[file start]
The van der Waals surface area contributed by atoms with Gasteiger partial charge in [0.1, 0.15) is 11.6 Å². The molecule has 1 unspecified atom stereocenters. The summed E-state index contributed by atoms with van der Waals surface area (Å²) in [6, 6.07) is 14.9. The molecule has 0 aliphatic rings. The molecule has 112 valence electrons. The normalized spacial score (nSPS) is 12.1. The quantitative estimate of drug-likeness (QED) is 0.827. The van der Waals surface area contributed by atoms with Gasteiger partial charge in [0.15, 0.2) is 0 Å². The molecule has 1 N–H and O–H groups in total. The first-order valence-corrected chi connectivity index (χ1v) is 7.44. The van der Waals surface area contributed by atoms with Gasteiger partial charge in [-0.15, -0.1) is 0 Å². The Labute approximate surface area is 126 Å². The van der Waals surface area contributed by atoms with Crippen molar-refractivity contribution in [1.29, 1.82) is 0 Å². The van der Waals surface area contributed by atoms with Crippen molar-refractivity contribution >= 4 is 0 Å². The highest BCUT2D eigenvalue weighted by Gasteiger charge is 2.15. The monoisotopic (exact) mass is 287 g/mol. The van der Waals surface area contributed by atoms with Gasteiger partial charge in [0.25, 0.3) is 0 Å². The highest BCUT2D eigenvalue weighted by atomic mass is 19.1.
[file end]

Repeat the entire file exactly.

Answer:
The van der Waals surface area contributed by atoms with Gasteiger partial charge in [0.1, 0.15) is 11.6 Å². The molecule has 1 unspecified atom stereocenters. The summed E-state index contributed by atoms with van der Waals surface area (Å²) in [6, 6.07) is 14.9. The molecule has 0 aliphatic rings. The molecule has 112 valence electrons. The normalized spacial score (nSPS) is 12.1. The quantitative estimate of drug-likeness (QED) is 0.827. The van der Waals surface area contributed by atoms with Gasteiger partial charge in [0.15, 0.2) is 0 Å². The molecule has 1 N–H and O–H groups in total. The first-order valence-corrected chi connectivity index (χ1v) is 7.44. The van der Waals surface area contributed by atoms with Gasteiger partial charge in [-0.15, -0.1) is 0 Å². The Labute approximate surface area is 126 Å². The van der Waals surface area contributed by atoms with Crippen molar-refractivity contribution in [1.29, 1.82) is 0 Å². The van der Waals surface area contributed by atoms with Crippen molar-refractivity contribution >= 4 is 0 Å². The highest BCUT2D eigenvalue weighted by Gasteiger charge is 2.15. The monoisotopic (exact) mass is 287 g/mol. The van der Waals surface area contributed by atoms with Gasteiger partial charge in [0.25, 0.3) is 0 Å². The highest BCUT2D eigenvalue weighted by atomic mass is 19.1.